Additionally, the IOT display the added value of each economic sector and the final consumption of private and public sectors. Equation (1) shows the final production calculation, which accounts for both direct and indirect effects in the economy (indirect effects are the ones produced by the effect that the new investment has on new flows of purchases and sales among economic sectors) [5].(1)where: X is the final production; A is the technical coefficient matrix; Y is the final consumption demand; and (I–A)−1 is the Leontief inverse matrix, which quantifies the direct and indirect requirements to satisfy a certain final demand.

Due to the interdependency among economic sectors, the development of any project involves a stimulation of various economic sectors. Such effect is the so-called multiplier effect and indicates how much the total income of a country increases for every monetary unit invested in a project. The multiplier effect is the ratio between total effects (direct and indirect effects) and direct effects [6].

Moreover, the methodology allows estimating the induced effects, which account for the economic effects generated by the expenditures of the workers involved in the project.

An extension of this methodology consists on assessing other type of effects – such as job creation and CO2 emissions – per unit of output for each economic sector, as shown in equation (2) [7](2)where: ΔX is the total (direct and indirect) increase in goods and services; (I–A)−1 is the Leontief inverse matrix; ΔY is the final demand and Zi is the environmental or socioeconomic vector, which indicates the employment, emissions, energy consumption, etc. per unit of production for each economic sector included in the IOT.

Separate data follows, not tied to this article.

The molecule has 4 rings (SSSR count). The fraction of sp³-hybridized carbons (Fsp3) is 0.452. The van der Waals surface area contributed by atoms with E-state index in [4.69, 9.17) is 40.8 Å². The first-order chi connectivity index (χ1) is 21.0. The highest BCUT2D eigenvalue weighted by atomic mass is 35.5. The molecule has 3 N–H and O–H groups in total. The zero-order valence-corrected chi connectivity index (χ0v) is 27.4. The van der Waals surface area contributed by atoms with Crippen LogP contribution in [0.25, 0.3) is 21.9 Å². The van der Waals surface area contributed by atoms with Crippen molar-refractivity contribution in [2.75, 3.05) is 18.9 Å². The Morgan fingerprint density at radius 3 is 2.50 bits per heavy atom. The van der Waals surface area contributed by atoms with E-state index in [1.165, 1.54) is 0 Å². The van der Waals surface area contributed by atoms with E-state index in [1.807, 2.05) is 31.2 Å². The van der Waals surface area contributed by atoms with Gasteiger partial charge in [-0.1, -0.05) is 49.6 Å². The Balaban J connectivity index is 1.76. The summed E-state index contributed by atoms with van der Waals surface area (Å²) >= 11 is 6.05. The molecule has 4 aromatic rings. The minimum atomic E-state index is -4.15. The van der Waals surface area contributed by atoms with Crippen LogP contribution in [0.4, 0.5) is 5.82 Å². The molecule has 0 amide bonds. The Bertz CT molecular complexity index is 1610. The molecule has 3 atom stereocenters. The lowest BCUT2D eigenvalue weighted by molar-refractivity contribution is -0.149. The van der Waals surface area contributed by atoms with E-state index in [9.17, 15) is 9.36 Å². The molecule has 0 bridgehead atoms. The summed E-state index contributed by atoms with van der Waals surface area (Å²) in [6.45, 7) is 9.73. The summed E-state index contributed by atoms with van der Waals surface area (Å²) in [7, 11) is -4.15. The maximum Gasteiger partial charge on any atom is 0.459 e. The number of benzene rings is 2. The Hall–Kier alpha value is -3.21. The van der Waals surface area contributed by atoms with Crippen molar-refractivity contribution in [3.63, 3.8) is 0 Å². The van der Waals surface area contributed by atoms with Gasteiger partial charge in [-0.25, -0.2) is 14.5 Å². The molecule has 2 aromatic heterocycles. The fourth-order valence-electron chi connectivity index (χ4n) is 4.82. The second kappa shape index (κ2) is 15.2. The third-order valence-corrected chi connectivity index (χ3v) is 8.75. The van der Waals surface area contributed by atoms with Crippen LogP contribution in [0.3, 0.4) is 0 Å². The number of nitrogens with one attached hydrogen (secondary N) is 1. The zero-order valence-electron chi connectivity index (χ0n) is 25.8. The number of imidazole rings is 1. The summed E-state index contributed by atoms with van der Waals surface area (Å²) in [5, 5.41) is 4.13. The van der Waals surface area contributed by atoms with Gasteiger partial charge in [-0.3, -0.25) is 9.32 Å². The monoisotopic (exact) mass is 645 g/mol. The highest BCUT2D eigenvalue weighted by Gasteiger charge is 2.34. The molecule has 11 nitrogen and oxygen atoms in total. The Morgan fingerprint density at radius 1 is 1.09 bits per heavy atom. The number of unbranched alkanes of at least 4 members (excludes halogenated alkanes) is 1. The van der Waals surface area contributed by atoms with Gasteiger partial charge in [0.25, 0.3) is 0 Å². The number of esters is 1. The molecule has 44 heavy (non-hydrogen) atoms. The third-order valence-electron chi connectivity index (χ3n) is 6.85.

One of the advantages of the methodology is that the IOT are usually available from the Statistics databases. However, it also faces some limitations: all informal transactions in the economy are not accounted for and IOT are only published and updated every few years [7].

With respect to social impacts, the SHDB is used to identify the main social risks in those sectors more affected by the project in terms of employment. The SHDB classifies different social themes in four risk values “very high”, “high”, “medium” and “low” in order to obtain the so called “Social Hotspot Index” (SHI), which compares, in a quantitative way, the different social risks classified in five impact categories among sectors and countries (eq. (3)). A SHI close to a hundred value means that there exist very high social risks within an impact category [8].(3)where: SHIcat is the total index of the social risks of each impact category; T is the social theme; n is the number of themes within an impact category; Ravg the average risk of each social theme and Rmax is the maximum risk of each theme and WT is the assigned weight to each social theme.